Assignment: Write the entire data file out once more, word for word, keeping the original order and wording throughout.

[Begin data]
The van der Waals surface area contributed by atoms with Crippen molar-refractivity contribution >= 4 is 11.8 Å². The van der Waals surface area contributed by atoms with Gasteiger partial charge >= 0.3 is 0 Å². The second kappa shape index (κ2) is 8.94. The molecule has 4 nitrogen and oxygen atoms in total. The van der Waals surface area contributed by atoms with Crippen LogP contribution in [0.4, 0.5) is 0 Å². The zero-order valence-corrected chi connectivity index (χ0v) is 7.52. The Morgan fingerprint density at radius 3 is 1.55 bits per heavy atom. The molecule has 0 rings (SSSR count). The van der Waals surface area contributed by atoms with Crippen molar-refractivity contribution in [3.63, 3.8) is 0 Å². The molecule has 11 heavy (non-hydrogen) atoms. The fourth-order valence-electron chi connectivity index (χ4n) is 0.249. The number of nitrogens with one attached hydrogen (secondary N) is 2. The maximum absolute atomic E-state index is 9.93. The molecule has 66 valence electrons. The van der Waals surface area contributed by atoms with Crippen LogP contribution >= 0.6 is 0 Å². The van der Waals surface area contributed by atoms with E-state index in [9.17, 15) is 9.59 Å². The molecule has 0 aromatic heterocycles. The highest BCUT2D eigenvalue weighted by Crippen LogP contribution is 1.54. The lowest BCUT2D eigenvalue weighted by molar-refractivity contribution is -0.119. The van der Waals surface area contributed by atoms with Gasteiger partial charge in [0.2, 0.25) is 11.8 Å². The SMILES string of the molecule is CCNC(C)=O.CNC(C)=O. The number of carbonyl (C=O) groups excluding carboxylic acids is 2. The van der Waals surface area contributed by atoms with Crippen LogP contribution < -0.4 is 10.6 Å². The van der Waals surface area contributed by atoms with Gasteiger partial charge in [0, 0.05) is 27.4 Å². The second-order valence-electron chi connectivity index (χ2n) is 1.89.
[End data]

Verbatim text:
The van der Waals surface area contributed by atoms with Crippen molar-refractivity contribution >= 4 is 11.8 Å². The van der Waals surface area contributed by atoms with Gasteiger partial charge >= 0.3 is 0 Å². The second kappa shape index (κ2) is 8.94. The molecule has 4 nitrogen and oxygen atoms in total. The van der Waals surface area contributed by atoms with Crippen LogP contribution in [0.4, 0.5) is 0 Å². The zero-order valence-corrected chi connectivity index (χ0v) is 7.52. The Morgan fingerprint density at radius 3 is 1.55 bits per heavy atom. The molecule has 0 rings (SSSR count). The van der Waals surface area contributed by atoms with Crippen molar-refractivity contribution in [3.63, 3.8) is 0 Å². The molecule has 11 heavy (non-hydrogen) atoms. The fourth-order valence-electron chi connectivity index (χ4n) is 0.249. The number of nitrogens with one attached hydrogen (secondary N) is 2. The maximum absolute atomic E-state index is 9.93. The molecule has 66 valence electrons. The van der Waals surface area contributed by atoms with Crippen LogP contribution >= 0.6 is 0 Å². The van der Waals surface area contributed by atoms with E-state index in [9.17, 15) is 9.59 Å². The molecule has 0 aromatic heterocycles. The highest BCUT2D eigenvalue weighted by Crippen LogP contribution is 1.54. The lowest BCUT2D eigenvalue weighted by molar-refractivity contribution is -0.119. The van der Waals surface area contributed by atoms with Gasteiger partial charge in [0.2, 0.25) is 11.8 Å². The SMILES string of the molecule is CCNC(C)=O.CNC(C)=O. The number of carbonyl (C=O) groups excluding carboxylic acids is 2. The van der Waals surface area contributed by atoms with Crippen LogP contribution < -0.4 is 10.6 Å². The van der Waals surface area contributed by atoms with Gasteiger partial charge in [0, 0.05) is 27.4 Å². The second-order valence-electron chi connectivity index (χ2n) is 1.89.